Deputy Permanent Secretary, Ministry of Youth, Sport and Culture, Government of Botswana
training, technical assistance, performance management, job descriptions, discipline, decentralization, capacity building
Wed Jul 15 2009
Taboka Nkhwa discusses Botswana’s efforts to improve public service institutions. She reflects upon the role of political impulse, discontent within the private sector, and international political conditions in providing an impetus for change. She also talks about the role of training, technical assistance, consultants, and communication in improving Botswana’s civil service. Nkhwa also offers insights into the obstacles to reform, such as political and bureaucratic resistance, financial cost, accountability and failures of service delivery.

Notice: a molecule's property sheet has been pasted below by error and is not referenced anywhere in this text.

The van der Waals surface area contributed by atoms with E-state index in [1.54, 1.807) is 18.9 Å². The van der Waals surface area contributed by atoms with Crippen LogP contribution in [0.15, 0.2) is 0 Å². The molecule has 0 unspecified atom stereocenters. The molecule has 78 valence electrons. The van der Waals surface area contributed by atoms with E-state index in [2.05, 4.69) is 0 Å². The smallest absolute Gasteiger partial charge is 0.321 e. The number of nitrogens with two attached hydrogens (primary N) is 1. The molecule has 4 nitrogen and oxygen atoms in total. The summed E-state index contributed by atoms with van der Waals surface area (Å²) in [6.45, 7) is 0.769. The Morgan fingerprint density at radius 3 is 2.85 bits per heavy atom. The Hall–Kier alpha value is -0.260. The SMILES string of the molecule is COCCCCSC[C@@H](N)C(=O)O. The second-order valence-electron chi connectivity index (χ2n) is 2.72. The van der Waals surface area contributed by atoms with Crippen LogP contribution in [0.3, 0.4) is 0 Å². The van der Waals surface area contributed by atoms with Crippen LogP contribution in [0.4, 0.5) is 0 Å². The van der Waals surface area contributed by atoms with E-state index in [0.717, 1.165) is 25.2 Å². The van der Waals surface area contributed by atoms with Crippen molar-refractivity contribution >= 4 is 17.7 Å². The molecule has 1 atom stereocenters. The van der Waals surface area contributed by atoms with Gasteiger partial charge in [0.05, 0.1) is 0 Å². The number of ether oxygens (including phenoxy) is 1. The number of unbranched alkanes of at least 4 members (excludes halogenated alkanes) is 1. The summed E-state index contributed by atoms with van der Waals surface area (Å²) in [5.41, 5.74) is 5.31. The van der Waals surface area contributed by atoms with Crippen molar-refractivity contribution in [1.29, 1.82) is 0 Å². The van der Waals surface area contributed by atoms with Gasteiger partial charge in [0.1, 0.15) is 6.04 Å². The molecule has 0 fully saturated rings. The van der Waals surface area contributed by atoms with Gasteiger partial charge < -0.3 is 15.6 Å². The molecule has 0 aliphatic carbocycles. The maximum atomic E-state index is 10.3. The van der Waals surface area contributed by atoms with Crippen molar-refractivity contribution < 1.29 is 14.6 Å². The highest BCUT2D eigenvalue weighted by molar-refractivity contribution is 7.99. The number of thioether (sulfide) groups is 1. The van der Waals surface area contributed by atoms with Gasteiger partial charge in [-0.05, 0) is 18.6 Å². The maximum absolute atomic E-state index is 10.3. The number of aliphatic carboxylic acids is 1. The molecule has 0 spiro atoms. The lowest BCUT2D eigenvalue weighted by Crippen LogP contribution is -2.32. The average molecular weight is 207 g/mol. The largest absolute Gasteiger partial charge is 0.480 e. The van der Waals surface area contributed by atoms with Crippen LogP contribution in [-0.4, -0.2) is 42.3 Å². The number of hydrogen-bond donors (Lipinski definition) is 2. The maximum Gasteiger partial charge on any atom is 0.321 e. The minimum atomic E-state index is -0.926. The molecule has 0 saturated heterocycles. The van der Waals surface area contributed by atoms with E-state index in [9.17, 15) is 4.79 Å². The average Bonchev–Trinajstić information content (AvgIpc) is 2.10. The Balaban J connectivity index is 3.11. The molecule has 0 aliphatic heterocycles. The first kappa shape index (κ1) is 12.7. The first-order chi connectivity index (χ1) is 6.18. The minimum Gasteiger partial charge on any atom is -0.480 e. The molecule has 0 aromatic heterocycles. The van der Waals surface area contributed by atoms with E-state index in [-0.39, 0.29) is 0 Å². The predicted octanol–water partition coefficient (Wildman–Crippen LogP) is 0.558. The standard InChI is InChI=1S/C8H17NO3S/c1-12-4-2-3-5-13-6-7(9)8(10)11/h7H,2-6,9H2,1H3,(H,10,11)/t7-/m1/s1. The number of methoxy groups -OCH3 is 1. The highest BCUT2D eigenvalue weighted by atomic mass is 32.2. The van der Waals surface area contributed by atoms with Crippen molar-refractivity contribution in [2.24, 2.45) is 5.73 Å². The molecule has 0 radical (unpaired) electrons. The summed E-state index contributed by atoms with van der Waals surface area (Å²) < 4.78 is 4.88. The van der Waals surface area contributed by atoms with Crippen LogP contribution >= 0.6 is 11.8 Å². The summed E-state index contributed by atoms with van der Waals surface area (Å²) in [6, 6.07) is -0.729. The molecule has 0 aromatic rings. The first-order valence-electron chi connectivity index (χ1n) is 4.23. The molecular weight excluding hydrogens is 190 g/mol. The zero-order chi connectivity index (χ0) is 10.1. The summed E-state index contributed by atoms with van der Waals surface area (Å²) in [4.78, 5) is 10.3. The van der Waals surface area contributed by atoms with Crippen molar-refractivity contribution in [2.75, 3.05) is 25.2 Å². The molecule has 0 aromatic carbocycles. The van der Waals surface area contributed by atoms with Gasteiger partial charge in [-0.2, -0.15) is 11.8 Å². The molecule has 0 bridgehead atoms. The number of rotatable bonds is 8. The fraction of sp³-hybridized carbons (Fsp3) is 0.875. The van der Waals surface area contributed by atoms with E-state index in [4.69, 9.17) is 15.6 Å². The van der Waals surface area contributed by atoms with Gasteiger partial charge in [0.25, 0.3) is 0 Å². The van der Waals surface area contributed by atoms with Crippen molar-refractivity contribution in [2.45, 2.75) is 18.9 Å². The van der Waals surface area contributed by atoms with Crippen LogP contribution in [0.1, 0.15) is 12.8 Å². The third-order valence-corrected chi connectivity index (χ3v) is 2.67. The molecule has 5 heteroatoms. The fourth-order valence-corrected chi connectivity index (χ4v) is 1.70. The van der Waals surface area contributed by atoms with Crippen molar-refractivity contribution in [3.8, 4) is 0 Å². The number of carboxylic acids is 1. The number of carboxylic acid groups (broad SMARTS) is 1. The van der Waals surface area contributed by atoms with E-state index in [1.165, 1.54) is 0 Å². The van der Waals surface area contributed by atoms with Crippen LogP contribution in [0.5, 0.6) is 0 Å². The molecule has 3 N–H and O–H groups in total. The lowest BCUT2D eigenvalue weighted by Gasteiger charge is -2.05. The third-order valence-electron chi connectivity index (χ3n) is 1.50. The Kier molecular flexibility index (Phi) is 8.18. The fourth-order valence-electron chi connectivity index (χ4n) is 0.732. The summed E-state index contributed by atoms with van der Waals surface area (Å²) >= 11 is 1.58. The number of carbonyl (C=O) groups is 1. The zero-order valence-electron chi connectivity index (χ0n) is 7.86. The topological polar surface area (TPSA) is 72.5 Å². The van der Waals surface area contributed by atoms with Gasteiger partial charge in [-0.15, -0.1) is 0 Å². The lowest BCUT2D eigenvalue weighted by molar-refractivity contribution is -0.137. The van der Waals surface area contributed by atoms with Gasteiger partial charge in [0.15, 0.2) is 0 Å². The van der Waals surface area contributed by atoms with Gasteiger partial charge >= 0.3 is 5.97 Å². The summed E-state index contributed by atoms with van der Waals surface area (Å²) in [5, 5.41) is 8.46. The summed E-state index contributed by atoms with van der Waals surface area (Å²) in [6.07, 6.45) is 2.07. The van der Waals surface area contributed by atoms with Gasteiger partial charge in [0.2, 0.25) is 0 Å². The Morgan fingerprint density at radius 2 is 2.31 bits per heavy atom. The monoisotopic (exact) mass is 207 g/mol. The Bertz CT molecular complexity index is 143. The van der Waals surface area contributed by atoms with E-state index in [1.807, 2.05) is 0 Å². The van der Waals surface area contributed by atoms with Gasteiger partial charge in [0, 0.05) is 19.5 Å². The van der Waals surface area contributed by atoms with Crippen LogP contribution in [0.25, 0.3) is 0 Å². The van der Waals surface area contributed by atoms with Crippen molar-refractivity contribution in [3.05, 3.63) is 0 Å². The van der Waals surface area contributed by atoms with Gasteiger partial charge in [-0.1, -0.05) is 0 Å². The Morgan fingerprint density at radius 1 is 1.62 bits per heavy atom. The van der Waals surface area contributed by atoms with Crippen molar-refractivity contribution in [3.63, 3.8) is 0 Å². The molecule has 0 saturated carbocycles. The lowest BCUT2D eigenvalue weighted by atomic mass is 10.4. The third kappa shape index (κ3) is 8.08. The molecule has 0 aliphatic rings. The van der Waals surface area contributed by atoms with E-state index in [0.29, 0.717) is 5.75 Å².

At the time of this interview, Taboka Nkhwa was the deputy permanent secretary in Botswana's Ministry of Youth, Sport and Culture. Prior to that, she was deputy director for the Directorate of Public Service. She had worked as a management consultant for ministries in Botswana, where she analyzed ministerial structures and functioning. She was also involved in introducing a performance management system for the public service of Botswana. Earlier, she served as deputy director for human resource management for Commonwealth Public Services under the Governance and Institutional Development Division.